And maybe you’re right. You have to remember that it’s also hard to have someone’s very reserved, self-protective girlfriend foisted on you when you’re a part of a giant friend group. I know it’s tough to take the group’s side, but maybe these so-called nerds put a high premium on “chill” because they’re also a little anxious, and they see their group as a shelter from the storm of people who don’t always accept them. An outsider could disrupt their good life. But even if they’re uneasy around you, that doesn’t mean they’re against you. The stuff they say might make you uncomfortable, but it sounds like they might be trying to joke around and build some common ground with you. Maybe they’re just trying to let you in.

I would also try to break the group into individuals and not just see them as a monolith of rejection (which is a common thing for someone with your history to do). Is X really against you? Is Y really a bad person? Does Z actually feel like an outsider herself?

Isn’t it strange that you’re facing this particular challenge, which is such a clear echo of your past? Isn’t it crazy that in order to get the love that you’ve been craving your whole life, you have to face the one thing that you’ve always avoided: perceived rejection? In other words, you’re exactly where you need to be. This crisis is going to help you to overcome your biggest El Guapo.

As a nerd I trust you’ve seen The Three Amigos, but if you haven’t, your nerd cred is incomplete and you will need to watch it immediately. In fact, let’s all watch that scene together right now:

Just as Steve Martin explains so rousingly here, your El Guapo is the one thing you fear and avoid the most. In my experience, most of us have a major El Guapo plus a few secondary El Guapos. But when you finally muster the courage to face down your El Guapo, it rides out of town never to return again!

Or it comes back a few years later. Which sucks.

In the olden days, my El Guapo used to be jealousy and possessiveness. I wanted to be everyone’s favorite — not just my boyfriend’s favorite, but the whole room’s favorite, the whole world’s favorite. This is some heavy youngest child Gemini bullshit that we won’t go into here, but the bottom line is that I kept falling into situations that invited my El Guapo back to town (my best friend starts dating my ex, that sort of thing), and I kept decrying the injustice of this particular El Guapo visiting me over and over again. Finally, I had to face my El Guapo. This shit was coming down hard because I refused to take a closer look at my weaknesses and let myself be vulnerable. I didn’t want to be vulnerable. I wanted to “win.” I wanted to be the favorite one, and goddamn it, I knew how to pull that off! I would use all of my tricks! I would analyze and argue convincingly and charm the pants off the whole universe! I would be so impressive that everyone would agree with ME and disagree with anyone who would threaten my Favorite status!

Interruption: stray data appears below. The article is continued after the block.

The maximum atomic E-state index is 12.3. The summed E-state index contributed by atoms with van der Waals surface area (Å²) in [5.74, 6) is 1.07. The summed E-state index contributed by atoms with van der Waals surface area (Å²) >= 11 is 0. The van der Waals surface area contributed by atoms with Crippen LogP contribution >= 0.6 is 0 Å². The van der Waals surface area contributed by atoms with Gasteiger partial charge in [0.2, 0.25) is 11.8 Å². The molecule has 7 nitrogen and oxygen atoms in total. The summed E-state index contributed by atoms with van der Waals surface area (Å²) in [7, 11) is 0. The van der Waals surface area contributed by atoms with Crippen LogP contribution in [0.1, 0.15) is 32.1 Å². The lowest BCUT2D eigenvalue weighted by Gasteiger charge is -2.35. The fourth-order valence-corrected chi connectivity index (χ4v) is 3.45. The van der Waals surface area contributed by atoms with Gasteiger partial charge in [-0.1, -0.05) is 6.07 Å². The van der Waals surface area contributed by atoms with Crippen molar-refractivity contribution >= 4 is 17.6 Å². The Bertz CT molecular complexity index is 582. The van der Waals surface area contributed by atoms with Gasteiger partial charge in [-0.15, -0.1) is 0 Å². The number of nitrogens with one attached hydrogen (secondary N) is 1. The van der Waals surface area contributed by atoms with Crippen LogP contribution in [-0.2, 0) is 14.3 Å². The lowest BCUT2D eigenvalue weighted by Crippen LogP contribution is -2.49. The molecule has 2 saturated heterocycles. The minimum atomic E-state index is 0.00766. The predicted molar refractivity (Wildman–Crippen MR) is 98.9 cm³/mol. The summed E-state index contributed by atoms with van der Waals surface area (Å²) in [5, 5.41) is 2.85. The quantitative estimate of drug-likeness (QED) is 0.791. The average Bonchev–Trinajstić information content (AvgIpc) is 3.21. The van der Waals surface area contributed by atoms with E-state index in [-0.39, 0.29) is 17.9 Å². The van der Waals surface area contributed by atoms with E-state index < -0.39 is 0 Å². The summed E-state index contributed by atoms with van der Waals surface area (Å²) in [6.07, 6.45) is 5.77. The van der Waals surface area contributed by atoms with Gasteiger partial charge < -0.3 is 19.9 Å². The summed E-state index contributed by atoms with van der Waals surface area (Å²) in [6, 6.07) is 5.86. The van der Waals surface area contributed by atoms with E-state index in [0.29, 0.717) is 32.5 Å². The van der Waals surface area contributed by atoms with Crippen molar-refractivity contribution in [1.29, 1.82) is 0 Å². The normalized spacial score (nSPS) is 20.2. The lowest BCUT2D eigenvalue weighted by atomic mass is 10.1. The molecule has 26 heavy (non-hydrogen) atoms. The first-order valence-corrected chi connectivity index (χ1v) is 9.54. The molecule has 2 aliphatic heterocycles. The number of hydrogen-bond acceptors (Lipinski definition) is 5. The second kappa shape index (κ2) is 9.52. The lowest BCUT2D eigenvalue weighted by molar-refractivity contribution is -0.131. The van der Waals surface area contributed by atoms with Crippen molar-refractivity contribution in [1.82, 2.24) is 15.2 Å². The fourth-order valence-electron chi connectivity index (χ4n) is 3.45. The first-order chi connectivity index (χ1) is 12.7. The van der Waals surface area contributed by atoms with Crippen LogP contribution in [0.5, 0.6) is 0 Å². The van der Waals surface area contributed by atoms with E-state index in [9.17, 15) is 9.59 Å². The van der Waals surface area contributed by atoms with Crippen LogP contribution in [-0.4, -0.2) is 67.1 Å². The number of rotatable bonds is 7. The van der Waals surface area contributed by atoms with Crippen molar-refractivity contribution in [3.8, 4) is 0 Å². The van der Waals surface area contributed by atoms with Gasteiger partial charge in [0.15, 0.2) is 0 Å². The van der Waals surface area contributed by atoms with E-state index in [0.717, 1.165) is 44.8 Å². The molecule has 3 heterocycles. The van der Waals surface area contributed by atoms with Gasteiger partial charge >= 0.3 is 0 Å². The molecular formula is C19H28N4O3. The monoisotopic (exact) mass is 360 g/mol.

Because you’re imaginative, analytical, and also hardworking, you’ve turned your El Guapo into a big exhausting project, just like I did. You’re telling stories about injustice that are partially based on the anxious, insecure noises in your head. That doesn’t mean that some of your stories aren’t real, or that you don’t have an important role to play in fighting injustice in the real world! El Guapos also point us to our true talents. (Look at me, blathering away endlessly like I still think I should be Everyone’s Favorite!) It’s okay to lean into your El Guapo and use it.

But in addition to the stress of being around a new, “rejecting” group, you’re also anxious about whether or not your boyfriend is committed to you, and you’re anxious about your identity as a polished former nerd. You want nerd cred and wife cred and hottie cred and permanent-fixture cred and also “I don’t give a fuck about any of you” cred. You are competitive and ego-driven and you want ALL OF THE THINGS.

And really, who doesn’t? What’s weird, though, is that you aren’t showing anyone why you deserve credit for anything. You want to keep all of your secrets to yourself, as a point of pride. You want to stay removed from the group, and above them. As long as you don’t connect with them or tell them anything, they can’t judge you. Nerd cred is your ace in the hole. They think you’re just a bimbo, ha ha! Little do they know!

You want to stay in control. But that’s not how love and friendship work. You don’t get to stay in control.

So you’re facing a bunch of El Guapos at once: Rejection, Injustice, Anxiety, Longing for Control. These things don’t mean that you’ve lost your mind. They just mean that you’re a human being. USE YOUR EL GUAPOS. Believe in them! They are your magic! You would never have such a need to argue against injustice and poke little holes in bullshit ways of thinking if you didn’t feel so unfairly attacked as a kid. Your so-called damage has given you your true calling. So never undervalue these talents or these sometimes flinty dimensions of your personality. Sure, you’re tough and you’re angry in many ways, but you can use those traits to serve the greater good.